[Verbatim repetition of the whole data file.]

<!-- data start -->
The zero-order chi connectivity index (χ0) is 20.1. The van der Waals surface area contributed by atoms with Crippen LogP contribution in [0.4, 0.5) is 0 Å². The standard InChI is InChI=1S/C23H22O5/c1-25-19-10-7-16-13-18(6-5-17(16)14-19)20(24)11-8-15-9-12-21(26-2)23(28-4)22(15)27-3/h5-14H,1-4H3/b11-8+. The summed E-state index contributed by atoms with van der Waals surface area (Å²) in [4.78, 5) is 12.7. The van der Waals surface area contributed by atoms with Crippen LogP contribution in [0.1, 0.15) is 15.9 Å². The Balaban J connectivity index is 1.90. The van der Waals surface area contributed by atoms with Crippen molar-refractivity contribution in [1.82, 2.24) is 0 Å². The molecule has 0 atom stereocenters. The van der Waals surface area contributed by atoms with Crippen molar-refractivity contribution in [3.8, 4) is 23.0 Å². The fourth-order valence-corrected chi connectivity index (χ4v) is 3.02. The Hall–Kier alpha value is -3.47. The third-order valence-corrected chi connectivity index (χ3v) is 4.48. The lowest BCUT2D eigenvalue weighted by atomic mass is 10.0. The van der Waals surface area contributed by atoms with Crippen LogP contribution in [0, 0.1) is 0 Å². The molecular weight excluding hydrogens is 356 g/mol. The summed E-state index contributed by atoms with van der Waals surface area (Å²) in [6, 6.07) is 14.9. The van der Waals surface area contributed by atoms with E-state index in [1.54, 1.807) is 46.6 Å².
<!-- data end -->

The zero-order chi connectivity index (χ0) is 20.1. The van der Waals surface area contributed by atoms with Crippen LogP contribution in [0.4, 0.5) is 0 Å². The standard InChI is InChI=1S/C23H22O5/c1-25-19-10-7-16-13-18(6-5-17(16)14-19)20(24)11-8-15-9-12-21(26-2)23(28-4)22(15)27-3/h5-14H,1-4H3/b11-8+. The summed E-state index contributed by atoms with van der Waals surface area (Å²) in [4.78, 5) is 12.7. The van der Waals surface area contributed by atoms with Crippen LogP contribution in [0.1, 0.15) is 15.9 Å². The Balaban J connectivity index is 1.90. The van der Waals surface area contributed by atoms with Crippen molar-refractivity contribution in [1.82, 2.24) is 0 Å². The molecule has 0 atom stereocenters. The van der Waals surface area contributed by atoms with Crippen molar-refractivity contribution in [3.8, 4) is 23.0 Å². The fourth-order valence-corrected chi connectivity index (χ4v) is 3.02. The Hall–Kier alpha value is -3.47. The third-order valence-corrected chi connectivity index (χ3v) is 4.48. The lowest BCUT2D eigenvalue weighted by atomic mass is 10.0. The van der Waals surface area contributed by atoms with Crippen LogP contribution in [0, 0.1) is 0 Å². The molecular weight excluding hydrogens is 356 g/mol. The summed E-state index contributed by atoms with van der Waals surface area (Å²) in [6, 6.07) is 14.9. The van der Waals surface area contributed by atoms with E-state index in [1.54, 1.807) is 46.6 Å².